HIPPY program in need of more funding


Published: Thursday, September 1, 2011 at 6:01 a.m.
Last Modified: Wednesday, August 31, 2011 at 12:18 p.m.

The Gainesville Home Instruction for Parents of Preschool Youngsters, or HIPPY, is gearing up for a new year to help parents get their children ready for school despite a cut in funding.

Yolanda Hagley, HIPPY project director and coordinator, said the program's major source of funding, the United Way of North Central Florida, reduced the program's funding from $100,000 last year to $50,000 this year.

The program kicks off a new year next week of in-home services with nearly 78 children on a waiting list and a plea to the community for financial help.

"That $50,000 shortfall means that we lost more than 40 slots," said Hagley. HIPPY currently serves about 70 families in Alachua and Union counties.

Hagley said the projected operating budget for the program is $132,000 this year, with funding provided by United Way, the city of Gainesville, the Florida Agency for Workforce Innovation, churches and other faith-based organizations and individuals.

Hagley said there are six different levels that individuals and businesses can support the Gainesville HIPPY, ranging from the platinum level of $15,000 to the brass level of $100.

The Rev. Kevin W. Thorpe, pastor of Faith Baptist Church in southeast Gainesville and chairman of the Gainesville HIPPY Board of Directors, said the board, along with the program's advisory board, have been hard at work trying to shore up funding.

He said board members voted to establish a bylaw that stipulates each board member donate $600 to the program annually. He said the advisory board, with the support of the board of directors, requested and received $10,000 from the city of Gainesville.

He also said the board made difficult decisions to cut staff and reduce hours some staff work and the number of families the program could serve.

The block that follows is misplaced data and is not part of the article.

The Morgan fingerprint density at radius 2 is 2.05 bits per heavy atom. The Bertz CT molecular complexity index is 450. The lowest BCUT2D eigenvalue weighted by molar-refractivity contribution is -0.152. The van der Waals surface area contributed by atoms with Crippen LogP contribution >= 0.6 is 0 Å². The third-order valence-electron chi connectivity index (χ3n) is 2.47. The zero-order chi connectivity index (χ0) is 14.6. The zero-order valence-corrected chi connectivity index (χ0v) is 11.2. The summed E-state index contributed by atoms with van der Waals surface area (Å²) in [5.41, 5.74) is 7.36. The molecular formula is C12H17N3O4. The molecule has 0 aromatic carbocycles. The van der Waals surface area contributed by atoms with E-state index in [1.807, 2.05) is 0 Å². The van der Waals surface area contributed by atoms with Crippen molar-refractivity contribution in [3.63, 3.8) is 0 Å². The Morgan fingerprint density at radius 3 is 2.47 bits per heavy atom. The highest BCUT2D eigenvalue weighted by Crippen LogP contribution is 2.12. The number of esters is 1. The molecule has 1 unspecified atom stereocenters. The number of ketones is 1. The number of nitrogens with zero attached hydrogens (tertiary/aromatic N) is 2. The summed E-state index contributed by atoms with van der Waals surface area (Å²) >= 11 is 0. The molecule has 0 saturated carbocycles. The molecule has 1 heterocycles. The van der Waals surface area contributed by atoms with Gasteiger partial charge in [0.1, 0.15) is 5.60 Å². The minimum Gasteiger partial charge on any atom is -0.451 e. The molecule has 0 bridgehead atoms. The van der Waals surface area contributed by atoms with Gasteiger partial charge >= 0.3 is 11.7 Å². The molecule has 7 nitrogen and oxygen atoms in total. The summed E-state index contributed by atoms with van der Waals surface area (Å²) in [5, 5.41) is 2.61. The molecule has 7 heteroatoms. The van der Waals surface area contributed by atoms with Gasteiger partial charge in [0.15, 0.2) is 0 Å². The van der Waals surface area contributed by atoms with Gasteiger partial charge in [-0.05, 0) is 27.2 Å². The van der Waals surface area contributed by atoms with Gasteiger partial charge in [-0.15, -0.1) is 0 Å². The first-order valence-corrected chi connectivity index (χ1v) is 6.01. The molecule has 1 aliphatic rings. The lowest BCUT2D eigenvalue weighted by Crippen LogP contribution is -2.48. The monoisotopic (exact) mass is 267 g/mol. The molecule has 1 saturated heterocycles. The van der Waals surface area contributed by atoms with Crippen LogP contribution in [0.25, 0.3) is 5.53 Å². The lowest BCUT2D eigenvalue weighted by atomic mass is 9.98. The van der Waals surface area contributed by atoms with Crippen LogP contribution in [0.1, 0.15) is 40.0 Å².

"There are only so many pencils and dinners you can cut back on to make up for losing thousands of dollars," Thorpe said.

The program is home-based and uses a researched-based national curriculum to train parents how to teach their 3-, 4- and 5-year-olds to recognize colors, shapes, letters and numbers and provide other skills that help prepare children for success in kindergarten and beyond.

Housed in the Williams Temple Church of God in Christ D.R. Williams Fellowship Hall at 603 NW 7th Ave., the national program has been in Gainesville since 1998.

Hagley said the program focuses primarily on at-risk families.

It uses a 30-week curriculum of developmentally appropriate skills and activities with nine corresponding books.

One parent has nothing but praise for the program.

Chiquitta Richardson of Gainesville, said her 5-year-old son, Jordan Richardson, has benefited tremendously since starting the program two years ago. She said Jordan, a kindergartner at Metcalfe Elementary School, is a quick learner who is finding his kindergarten school work rather elementary.

"We are trying to find him more challenging work now," Richardson said.

To make a donation, make checks payable to Gainesville HIPPY, P.O. Box 5866, Gainesville, FL, 32627 or visit www.gainesvillehippy.org.

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